While advice on how to start one’s own homestay in the hills certainly sounds ambitious in wake of the damage the pandemic has inflicted on tourism, on looking deeper the idea is a direct threat to the local communities’ existence and economic security. Palampur-based academic Apoorva Sharma articulates her fears: “I have seen my native place change from small and sleepy to bustling and touristy, with hotels and cafés constructed in every inch of space. There are vlogs on social media of some “hidden wonder” in Palampur, or some “offbeat place” because the regular spots that tourists visit are too congested. The influx of influencers to the hills, promoting undiscovered places is highly unsustainable for the fragile mountain ecology and irksome for the natives to say the least.”

As opposed to responsible and immersive travel that could give back to homegrown businesses, joining the will-settle-in-the-hills bandwagon could not only take away opportunities from the native population, but give rise to natural disasters, as Pradeep Sangwan, mountaineer and founder of the NGO Healing Himalayas, points out.

“Chitkul has garnered a lot of popularity in the past few years owing to its status as the last village of India. This has triggered random construction activities in Chitkul—the place has been left completely transformed in the past decade or so. It’s like someone is crapping from up above and it’s piling up on the land,” quips Sangwan, who, aided by other volunteers, has so far cleaned over seven hundred ton of non-biodegradable waste from the Himalayas.

Cramped construction in saturated hill stations such as Shimla puts it at increased risk to natural disasters
Social entrepreneur and environmental advocate Anoop Nautiyal is concerned about the carrying capacity of places designated popularly as hill stations. “The rate at which our mountain towns are urbanising is a scary prospect. A recent report by the Wadia Institute of Himalayan Geology points to Mussoorie’s dangerously high degree of susceptibility to major landslides in the future. The same is true for other places, where challenges of housing, pollution, waste and water are breathing down our necks. Large-scale construction projects have created entirely new landslide-prone zones and the land is reeling under the pressure of urbanisation,” says a concerned Nautiyal.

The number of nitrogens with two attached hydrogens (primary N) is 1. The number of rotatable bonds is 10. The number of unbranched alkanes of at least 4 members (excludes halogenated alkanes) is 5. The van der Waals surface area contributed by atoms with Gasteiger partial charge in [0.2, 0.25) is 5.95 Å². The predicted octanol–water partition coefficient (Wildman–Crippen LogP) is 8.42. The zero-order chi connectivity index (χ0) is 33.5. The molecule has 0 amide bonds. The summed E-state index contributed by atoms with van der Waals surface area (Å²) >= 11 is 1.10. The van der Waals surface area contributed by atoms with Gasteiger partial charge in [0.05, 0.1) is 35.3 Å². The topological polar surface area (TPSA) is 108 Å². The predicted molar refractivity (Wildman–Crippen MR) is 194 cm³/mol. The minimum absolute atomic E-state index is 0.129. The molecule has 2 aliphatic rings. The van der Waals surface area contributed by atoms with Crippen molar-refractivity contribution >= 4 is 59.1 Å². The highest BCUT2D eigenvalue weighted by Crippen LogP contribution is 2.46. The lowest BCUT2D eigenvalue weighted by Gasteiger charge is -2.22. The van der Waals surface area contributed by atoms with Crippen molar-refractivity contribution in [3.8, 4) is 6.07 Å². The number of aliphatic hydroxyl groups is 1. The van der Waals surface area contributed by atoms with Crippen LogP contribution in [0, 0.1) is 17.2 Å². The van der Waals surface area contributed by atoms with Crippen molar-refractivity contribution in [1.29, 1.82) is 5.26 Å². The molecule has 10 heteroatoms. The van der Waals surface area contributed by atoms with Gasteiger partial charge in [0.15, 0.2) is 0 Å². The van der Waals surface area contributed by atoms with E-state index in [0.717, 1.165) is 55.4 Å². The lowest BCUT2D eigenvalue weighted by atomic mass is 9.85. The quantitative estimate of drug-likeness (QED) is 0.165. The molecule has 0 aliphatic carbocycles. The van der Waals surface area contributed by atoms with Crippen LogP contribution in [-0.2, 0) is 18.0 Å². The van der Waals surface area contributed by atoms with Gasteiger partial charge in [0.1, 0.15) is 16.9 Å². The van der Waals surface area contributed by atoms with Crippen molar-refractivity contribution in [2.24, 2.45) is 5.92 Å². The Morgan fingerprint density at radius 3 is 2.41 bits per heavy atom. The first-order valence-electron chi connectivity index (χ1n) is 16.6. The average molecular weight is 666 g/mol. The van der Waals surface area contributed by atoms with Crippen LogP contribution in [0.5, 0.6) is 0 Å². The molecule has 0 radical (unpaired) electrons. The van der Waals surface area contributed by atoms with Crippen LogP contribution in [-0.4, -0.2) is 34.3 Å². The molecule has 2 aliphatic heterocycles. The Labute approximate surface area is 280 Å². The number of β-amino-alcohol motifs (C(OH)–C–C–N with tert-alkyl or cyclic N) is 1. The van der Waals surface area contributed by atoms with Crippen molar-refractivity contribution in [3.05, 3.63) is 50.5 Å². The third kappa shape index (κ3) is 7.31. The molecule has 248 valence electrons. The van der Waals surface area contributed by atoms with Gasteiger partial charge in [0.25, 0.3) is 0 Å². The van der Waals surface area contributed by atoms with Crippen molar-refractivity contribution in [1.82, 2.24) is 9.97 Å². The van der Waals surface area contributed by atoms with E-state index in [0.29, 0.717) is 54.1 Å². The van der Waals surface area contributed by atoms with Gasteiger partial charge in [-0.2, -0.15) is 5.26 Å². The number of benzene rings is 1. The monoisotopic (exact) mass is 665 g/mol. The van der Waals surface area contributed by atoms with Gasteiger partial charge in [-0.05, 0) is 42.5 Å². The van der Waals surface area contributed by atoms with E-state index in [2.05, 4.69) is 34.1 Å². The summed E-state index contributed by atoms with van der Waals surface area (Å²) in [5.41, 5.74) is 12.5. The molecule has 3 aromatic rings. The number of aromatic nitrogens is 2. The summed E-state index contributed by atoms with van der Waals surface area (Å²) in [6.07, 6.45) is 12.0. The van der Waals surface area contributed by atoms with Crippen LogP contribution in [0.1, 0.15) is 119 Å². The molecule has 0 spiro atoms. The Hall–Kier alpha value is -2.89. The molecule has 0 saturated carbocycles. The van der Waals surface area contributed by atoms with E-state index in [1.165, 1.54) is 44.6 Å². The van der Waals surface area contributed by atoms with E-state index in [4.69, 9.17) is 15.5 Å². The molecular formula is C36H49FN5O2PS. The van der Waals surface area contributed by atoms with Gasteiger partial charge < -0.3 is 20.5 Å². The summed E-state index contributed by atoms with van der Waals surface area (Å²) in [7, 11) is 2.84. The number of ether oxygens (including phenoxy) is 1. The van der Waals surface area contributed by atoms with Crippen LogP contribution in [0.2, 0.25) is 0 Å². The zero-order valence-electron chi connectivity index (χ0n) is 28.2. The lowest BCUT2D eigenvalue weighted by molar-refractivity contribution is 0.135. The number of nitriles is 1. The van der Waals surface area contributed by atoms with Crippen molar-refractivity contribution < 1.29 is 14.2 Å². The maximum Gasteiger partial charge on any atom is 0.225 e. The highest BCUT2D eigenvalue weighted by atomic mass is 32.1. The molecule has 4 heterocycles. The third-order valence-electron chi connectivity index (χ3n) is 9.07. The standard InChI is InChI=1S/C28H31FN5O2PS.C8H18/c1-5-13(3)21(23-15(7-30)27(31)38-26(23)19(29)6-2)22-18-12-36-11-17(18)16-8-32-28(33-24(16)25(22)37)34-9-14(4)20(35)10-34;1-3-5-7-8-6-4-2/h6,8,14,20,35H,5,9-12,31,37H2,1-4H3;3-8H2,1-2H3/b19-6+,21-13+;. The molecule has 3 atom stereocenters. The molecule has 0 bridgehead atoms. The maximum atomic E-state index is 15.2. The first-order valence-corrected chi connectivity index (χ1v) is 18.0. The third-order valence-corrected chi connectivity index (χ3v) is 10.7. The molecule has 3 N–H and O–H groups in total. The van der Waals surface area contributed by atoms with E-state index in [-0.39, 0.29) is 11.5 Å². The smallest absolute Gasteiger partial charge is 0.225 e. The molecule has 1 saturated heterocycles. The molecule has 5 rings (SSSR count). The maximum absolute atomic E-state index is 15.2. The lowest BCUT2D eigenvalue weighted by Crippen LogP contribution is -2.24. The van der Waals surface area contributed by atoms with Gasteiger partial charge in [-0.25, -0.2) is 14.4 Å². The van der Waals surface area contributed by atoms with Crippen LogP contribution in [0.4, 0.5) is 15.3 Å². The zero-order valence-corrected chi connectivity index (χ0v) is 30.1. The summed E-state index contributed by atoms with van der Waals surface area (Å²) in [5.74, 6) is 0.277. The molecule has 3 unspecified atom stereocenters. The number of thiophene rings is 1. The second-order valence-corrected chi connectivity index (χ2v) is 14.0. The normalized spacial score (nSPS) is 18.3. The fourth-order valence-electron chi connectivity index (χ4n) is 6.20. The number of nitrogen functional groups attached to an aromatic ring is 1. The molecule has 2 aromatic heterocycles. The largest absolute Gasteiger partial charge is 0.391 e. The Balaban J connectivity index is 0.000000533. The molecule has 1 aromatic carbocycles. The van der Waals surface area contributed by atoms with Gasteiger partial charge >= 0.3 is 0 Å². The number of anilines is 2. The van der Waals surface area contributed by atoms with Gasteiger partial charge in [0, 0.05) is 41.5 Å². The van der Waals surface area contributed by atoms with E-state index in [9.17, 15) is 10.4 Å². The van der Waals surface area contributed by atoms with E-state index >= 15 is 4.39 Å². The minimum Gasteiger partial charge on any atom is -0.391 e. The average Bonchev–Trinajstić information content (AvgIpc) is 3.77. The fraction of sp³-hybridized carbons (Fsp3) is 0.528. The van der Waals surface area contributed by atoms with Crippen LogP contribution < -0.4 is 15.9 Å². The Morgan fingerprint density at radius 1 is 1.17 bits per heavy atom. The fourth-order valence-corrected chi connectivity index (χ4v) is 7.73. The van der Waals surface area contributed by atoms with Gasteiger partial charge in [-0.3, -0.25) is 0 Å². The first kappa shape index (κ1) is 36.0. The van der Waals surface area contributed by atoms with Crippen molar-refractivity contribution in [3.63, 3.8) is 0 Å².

Mountains of Waste and Clouds of Pollution
One often reads about waste cleaning teams finding tonnes of plastic and other non-biodegradable waste in what otherwise are pristine trails where one might be expecting to ‘find himself’. No matter how well-intentioned calls to go and set up base in the mountains may be, it’s fast driving a consumerist fascination with such places, and the allure lies in a career as a travel influencer and monetary gains. 

 
 
 
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Shrikhand Mahadev yatra 2017 (August) Usually end of July most of the camping sites are removed by the locals therefore it’s a perfect time to do cleaning but this comes with certain challenges such as we have to carry our dry ration, tents, sleeping bags, garbage bags, utensils to cook our food and along with it our main focus that’s cleaning the trail. Although we had 4 porters to divide our weight but we still had a lot to carry. First day late evening we reached Singhaad and over night stayed with baba ji along with deshi ghee ke laddoo 🙃. Next day we started our journey and happens to be the toughest day as it’s steep climb and usual add on is the heavy rains. Around 4:30pm we crossed Kali ghati, drenched in rain we planned to camp and hoping to cook dinner before sunset. Some started cooking rest were playing cards ðŸ˜ÂÂÂÂŒ. Next day was easy as it was scenic and the journey was easy comparatively. I usually prefer to stay a night in Kuncha but timings doesn’t really match with my wish. We reached Bheem dawari by 2pm again it was raining, we pitched our camps and enjoyed some of the laddoo we carried from Singhaad, we were eating them regularly but they were getting heavier by every passing day. I was really praying that next day it shouldn’t rain but it did heavily so we stayed back at our camps. It was raining all day so cards become your best friend. Day 4 was nothing less then a miracle as it was clear sky ☀ï¸Â since morning and we started trekking towards Parvati baag at 5:30am followed by Naian sarovar. We cleaned garbage at Parvati bagh, Nain sarovar and started steep climb towards Shrikhand Mahadev welcomed by bheem bainya (boulders). We reached the top by 12:30pm and managed to pick up 6 bags full of plastic waste around the Shivling (The garbage mostly is from Prasad samagri + temporary raincoats + broken umbrellas). It was one of the happiest day of my life as we could manage to do what we came for PS: the bottles in my hand I picked up along the way, filled water in it proved a boon as there wasn’t any water from kaali ghati to Singhaad. So be prepared usually camp owners remove water pipes from Tachdadu.